Food export barriers could aggravate shortages-EU
Developing countries risk causing a “spiral of protectionism” and aggravating food shortages when they try to combat soaring food prices by blocking their own exports, Europe’s trade chief said on Thursday.
Several developing countries have introduced measures such as export duties to keep more of their agricultural production in national markets and cool strong food price inflation. “By chasing an illusion of food security these policies throttle domestic production, choke off supplies to others and risk leading to a spiral of protectionism and dwindling production,” European Union Trade Commissioner Peter Mandelson said. The rise in prices of basic staples has been linked to growing demand from countries such as China and the growing use of crops to provide fuel.
Kazakhstan this week suspended wheat exports until September and Russia and Ukraine have limited exports of wheat and barley. Argentina has extended the closure of its wheat exports. Mandelson, speaking at a trade seminar in the European Parliament, said governments in developing countries faced political pressure to tackle food price growth. “But as a general rule export taxes, quotas or bans do not make economic or development sense. In the case of basic agricultural commodities, they make even less sense,” he said. Mandelson also questioned the long-term logic of rich countries subsidizing their farm production and exports.
France -- the biggest single beneficiary of the EU’s €44 billion ($70 billion) a year paid in farm subsidies – and other European countries accuse Mandelson of making too many farm concessions to secure a new World Trade Organization deal. French President Nicolas Sarkozy in March suggested spurring domestic production and making Europe less dependent on imports. Mandelson said settling the WTO’s long-delayed Doha round of negotiations for a global trade deal -- launched in 2001 – was the best long-term option for helping developing countries as it would open up markets and reduce rich-country farm subsidies.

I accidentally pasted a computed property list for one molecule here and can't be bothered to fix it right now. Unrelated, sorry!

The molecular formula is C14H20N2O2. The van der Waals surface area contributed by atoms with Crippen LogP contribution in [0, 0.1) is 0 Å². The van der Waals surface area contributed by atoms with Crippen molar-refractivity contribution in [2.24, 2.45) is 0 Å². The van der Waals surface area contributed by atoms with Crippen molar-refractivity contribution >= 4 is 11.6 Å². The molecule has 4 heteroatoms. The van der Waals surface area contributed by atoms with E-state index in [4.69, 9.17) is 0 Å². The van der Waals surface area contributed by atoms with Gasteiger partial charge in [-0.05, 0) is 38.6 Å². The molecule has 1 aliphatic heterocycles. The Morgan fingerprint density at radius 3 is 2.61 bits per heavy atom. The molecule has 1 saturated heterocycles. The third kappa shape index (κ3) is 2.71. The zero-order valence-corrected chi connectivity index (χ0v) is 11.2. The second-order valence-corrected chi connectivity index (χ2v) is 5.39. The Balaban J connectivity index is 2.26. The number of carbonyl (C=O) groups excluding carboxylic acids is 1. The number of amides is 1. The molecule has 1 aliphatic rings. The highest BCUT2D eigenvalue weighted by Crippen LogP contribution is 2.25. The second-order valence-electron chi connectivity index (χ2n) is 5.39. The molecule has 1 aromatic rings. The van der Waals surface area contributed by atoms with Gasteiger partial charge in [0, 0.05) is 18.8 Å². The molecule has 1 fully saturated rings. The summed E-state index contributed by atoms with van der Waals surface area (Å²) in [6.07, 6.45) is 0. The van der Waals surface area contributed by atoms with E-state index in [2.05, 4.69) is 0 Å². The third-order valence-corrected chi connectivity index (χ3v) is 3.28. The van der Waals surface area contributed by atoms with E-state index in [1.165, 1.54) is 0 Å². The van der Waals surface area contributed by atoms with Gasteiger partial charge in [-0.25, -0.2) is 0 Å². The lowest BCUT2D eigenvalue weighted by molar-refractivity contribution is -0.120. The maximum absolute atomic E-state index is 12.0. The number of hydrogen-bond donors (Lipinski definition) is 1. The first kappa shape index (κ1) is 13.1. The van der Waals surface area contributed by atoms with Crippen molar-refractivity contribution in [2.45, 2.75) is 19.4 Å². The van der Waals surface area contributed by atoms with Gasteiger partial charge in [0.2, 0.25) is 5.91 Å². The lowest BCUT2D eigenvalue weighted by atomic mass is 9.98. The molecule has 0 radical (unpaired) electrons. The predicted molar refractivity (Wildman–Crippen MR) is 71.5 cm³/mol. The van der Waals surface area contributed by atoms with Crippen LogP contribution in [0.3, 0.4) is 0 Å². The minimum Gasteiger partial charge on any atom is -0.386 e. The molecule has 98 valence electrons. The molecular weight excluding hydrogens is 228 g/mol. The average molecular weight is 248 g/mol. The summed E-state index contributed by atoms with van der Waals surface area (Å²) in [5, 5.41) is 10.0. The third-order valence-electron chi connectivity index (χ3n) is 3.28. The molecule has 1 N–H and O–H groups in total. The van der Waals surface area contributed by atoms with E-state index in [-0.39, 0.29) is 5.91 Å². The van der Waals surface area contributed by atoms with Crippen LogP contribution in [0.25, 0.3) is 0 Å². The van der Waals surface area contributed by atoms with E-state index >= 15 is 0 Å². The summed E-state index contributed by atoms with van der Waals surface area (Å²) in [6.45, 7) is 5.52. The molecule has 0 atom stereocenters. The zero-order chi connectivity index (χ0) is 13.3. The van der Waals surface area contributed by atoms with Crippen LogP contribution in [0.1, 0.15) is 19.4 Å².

Ministers are expected to meet at the WTO in Geneva in a month’s time for a potentially last-gasp attempt at a Doha deal before changes in the US administration and at the European Commission next year set the process back yet further. (Reuters)
SUPPORT THE BUDAPEST BUSINESS JOURNAL
Producing journalism that is worthy of the name is a costly business. For 27 years, the publishers, editors and reporters of the Budapest Business Journal have striven to bring you business news that works, information that you can trust, that is factual, accurate and presented without fear or favor.
Newspaper organizations across the globe have struggled to find a business model that allows them to continue to excel, without compromising their ability to perform. Most recently, some have experimented with the idea of involving their most important stakeholders, their readers.
We would like to offer that same opportunity to our readers. We would like to invite you to help us deliver the quality business journalism you require. Hit our Support the BBJ button and you can choose the how much and how often you send us your contributions.